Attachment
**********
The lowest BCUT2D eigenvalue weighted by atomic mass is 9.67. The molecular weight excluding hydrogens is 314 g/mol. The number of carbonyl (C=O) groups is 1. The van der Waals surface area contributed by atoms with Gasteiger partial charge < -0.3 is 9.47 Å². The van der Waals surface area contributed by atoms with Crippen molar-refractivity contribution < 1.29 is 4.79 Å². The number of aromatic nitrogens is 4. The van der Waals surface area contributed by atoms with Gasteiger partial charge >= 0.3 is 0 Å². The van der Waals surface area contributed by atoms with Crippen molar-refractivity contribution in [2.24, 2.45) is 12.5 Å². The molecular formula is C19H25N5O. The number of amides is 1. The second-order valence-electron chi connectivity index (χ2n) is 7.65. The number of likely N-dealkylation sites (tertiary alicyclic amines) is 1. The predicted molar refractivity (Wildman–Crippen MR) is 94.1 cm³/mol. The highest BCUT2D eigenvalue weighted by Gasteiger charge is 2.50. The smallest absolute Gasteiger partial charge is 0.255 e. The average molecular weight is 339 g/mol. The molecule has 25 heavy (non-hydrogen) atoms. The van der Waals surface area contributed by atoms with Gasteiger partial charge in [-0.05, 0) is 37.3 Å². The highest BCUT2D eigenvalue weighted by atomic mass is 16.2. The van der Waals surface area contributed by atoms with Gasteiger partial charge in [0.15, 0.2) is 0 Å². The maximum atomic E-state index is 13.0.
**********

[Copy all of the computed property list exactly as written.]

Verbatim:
The lowest BCUT2D eigenvalue weighted by atomic mass is 9.67. The molecular weight excluding hydrogens is 314 g/mol. The number of carbonyl (C=O) groups is 1. The van der Waals surface area contributed by atoms with Gasteiger partial charge < -0.3 is 9.47 Å². The van der Waals surface area contributed by atoms with Crippen molar-refractivity contribution < 1.29 is 4.79 Å². The number of aromatic nitrogens is 4. The van der Waals surface area contributed by atoms with Gasteiger partial charge >= 0.3 is 0 Å². The van der Waals surface area contributed by atoms with Crippen molar-refractivity contribution in [2.24, 2.45) is 12.5 Å². The molecular formula is C19H25N5O. The number of amides is 1. The second-order valence-electron chi connectivity index (χ2n) is 7.65. The number of likely N-dealkylation sites (tertiary alicyclic amines) is 1. The predicted molar refractivity (Wildman–Crippen MR) is 94.1 cm³/mol. The highest BCUT2D eigenvalue weighted by Gasteiger charge is 2.50. The smallest absolute Gasteiger partial charge is 0.255 e. The average molecular weight is 339 g/mol. The molecule has 25 heavy (non-hydrogen) atoms. The van der Waals surface area contributed by atoms with Gasteiger partial charge in [-0.05, 0) is 37.3 Å². The highest BCUT2D eigenvalue weighted by atomic mass is 16.2. The van der Waals surface area contributed by atoms with Gasteiger partial charge in [0.15, 0.2) is 0 Å². The maximum atomic E-state index is 13.0.